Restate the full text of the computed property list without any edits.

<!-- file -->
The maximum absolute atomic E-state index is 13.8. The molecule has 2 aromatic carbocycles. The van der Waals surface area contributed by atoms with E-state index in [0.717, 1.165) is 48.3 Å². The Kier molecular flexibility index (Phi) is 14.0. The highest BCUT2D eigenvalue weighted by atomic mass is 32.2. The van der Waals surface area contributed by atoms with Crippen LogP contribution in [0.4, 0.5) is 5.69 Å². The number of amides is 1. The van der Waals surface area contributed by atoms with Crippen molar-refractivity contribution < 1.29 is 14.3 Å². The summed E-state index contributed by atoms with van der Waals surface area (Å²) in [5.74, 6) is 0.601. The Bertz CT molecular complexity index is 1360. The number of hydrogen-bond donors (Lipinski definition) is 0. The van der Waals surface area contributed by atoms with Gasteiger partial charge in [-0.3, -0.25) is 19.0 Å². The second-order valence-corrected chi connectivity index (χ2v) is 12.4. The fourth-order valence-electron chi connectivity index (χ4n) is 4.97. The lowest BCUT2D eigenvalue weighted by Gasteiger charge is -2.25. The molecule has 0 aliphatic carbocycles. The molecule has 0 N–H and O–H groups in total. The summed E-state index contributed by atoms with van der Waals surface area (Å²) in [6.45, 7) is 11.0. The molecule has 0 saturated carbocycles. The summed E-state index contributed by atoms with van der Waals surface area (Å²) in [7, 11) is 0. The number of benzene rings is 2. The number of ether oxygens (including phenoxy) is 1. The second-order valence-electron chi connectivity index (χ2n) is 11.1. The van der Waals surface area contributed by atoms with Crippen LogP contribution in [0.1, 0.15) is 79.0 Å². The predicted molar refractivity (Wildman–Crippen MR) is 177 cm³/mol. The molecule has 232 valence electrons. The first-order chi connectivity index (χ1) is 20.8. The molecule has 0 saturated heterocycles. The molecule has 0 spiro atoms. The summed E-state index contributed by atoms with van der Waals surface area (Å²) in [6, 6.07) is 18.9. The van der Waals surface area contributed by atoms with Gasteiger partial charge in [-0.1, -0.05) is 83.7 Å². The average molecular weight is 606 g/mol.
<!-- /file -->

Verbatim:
The maximum absolute atomic E-state index is 13.8. The molecule has 2 aromatic carbocycles. The van der Waals surface area contributed by atoms with E-state index in [0.717, 1.165) is 48.3 Å². The Kier molecular flexibility index (Phi) is 14.0. The highest BCUT2D eigenvalue weighted by atomic mass is 32.2. The van der Waals surface area contributed by atoms with Crippen LogP contribution in [0.4, 0.5) is 5.69 Å². The number of amides is 1. The van der Waals surface area contributed by atoms with Crippen molar-refractivity contribution < 1.29 is 14.3 Å². The summed E-state index contributed by atoms with van der Waals surface area (Å²) in [5.74, 6) is 0.601. The Bertz CT molecular complexity index is 1360. The number of hydrogen-bond donors (Lipinski definition) is 0. The van der Waals surface area contributed by atoms with Gasteiger partial charge in [-0.3, -0.25) is 19.0 Å². The second-order valence-corrected chi connectivity index (χ2v) is 12.4. The fourth-order valence-electron chi connectivity index (χ4n) is 4.97. The lowest BCUT2D eigenvalue weighted by Gasteiger charge is -2.25. The molecule has 0 aliphatic carbocycles. The molecule has 0 N–H and O–H groups in total. The summed E-state index contributed by atoms with van der Waals surface area (Å²) in [6.45, 7) is 11.0. The molecule has 0 saturated carbocycles. The summed E-state index contributed by atoms with van der Waals surface area (Å²) in [7, 11) is 0. The number of benzene rings is 2. The number of ether oxygens (including phenoxy) is 1. The second-order valence-electron chi connectivity index (χ2n) is 11.1. The van der Waals surface area contributed by atoms with Crippen LogP contribution in [0.1, 0.15) is 79.0 Å². The predicted molar refractivity (Wildman–Crippen MR) is 177 cm³/mol. The molecule has 232 valence electrons. The first-order chi connectivity index (χ1) is 20.8. The molecule has 0 saturated heterocycles. The molecule has 0 spiro atoms. The summed E-state index contributed by atoms with van der Waals surface area (Å²) in [6, 6.07) is 18.9. The van der Waals surface area contributed by atoms with Gasteiger partial charge in [-0.1, -0.05) is 83.7 Å². The average molecular weight is 606 g/mol.